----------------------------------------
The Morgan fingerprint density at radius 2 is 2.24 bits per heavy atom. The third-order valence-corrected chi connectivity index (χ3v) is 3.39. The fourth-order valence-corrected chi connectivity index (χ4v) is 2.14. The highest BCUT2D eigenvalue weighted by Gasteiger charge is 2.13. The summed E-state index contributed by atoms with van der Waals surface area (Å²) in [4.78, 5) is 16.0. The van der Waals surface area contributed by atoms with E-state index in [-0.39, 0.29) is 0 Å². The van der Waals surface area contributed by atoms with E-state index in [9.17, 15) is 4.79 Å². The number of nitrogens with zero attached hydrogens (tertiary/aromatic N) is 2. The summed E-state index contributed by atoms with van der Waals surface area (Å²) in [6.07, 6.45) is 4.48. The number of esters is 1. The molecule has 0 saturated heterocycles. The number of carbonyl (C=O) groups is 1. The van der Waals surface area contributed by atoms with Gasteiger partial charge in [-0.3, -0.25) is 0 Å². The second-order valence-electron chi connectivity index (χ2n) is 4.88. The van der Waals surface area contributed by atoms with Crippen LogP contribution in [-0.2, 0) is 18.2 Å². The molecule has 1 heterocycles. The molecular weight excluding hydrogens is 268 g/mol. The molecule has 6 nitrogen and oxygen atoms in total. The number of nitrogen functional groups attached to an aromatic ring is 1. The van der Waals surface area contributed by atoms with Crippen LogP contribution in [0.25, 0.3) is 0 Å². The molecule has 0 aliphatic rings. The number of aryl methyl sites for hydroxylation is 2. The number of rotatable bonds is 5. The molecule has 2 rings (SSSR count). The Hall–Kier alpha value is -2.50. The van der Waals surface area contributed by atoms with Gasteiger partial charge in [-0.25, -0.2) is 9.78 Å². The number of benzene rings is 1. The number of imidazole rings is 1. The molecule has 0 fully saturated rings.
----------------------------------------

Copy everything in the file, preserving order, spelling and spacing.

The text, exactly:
The Morgan fingerprint density at radius 2 is 2.24 bits per heavy atom. The third-order valence-corrected chi connectivity index (χ3v) is 3.39. The fourth-order valence-corrected chi connectivity index (χ4v) is 2.14. The highest BCUT2D eigenvalue weighted by Gasteiger charge is 2.13. The summed E-state index contributed by atoms with van der Waals surface area (Å²) in [4.78, 5) is 16.0. The van der Waals surface area contributed by atoms with E-state index in [-0.39, 0.29) is 0 Å². The van der Waals surface area contributed by atoms with E-state index in [9.17, 15) is 4.79 Å². The number of nitrogens with zero attached hydrogens (tertiary/aromatic N) is 2. The summed E-state index contributed by atoms with van der Waals surface area (Å²) in [6.07, 6.45) is 4.48. The number of esters is 1. The molecule has 0 saturated heterocycles. The number of carbonyl (C=O) groups is 1. The van der Waals surface area contributed by atoms with Gasteiger partial charge in [-0.3, -0.25) is 0 Å². The second-order valence-electron chi connectivity index (χ2n) is 4.88. The van der Waals surface area contributed by atoms with Crippen LogP contribution in [-0.2, 0) is 18.2 Å². The molecule has 1 heterocycles. The molecular weight excluding hydrogens is 268 g/mol. The molecule has 6 nitrogen and oxygen atoms in total. The number of nitrogen functional groups attached to an aromatic ring is 1. The van der Waals surface area contributed by atoms with Crippen LogP contribution in [0.25, 0.3) is 0 Å². The molecule has 0 aliphatic rings. The number of aryl methyl sites for hydroxylation is 2. The number of rotatable bonds is 5. The molecule has 2 rings (SSSR count). The Hall–Kier alpha value is -2.50. The van der Waals surface area contributed by atoms with Gasteiger partial charge in [-0.25, -0.2) is 9.78 Å². The number of benzene rings is 1. The number of imidazole rings is 1. The molecule has 0 fully saturated rings.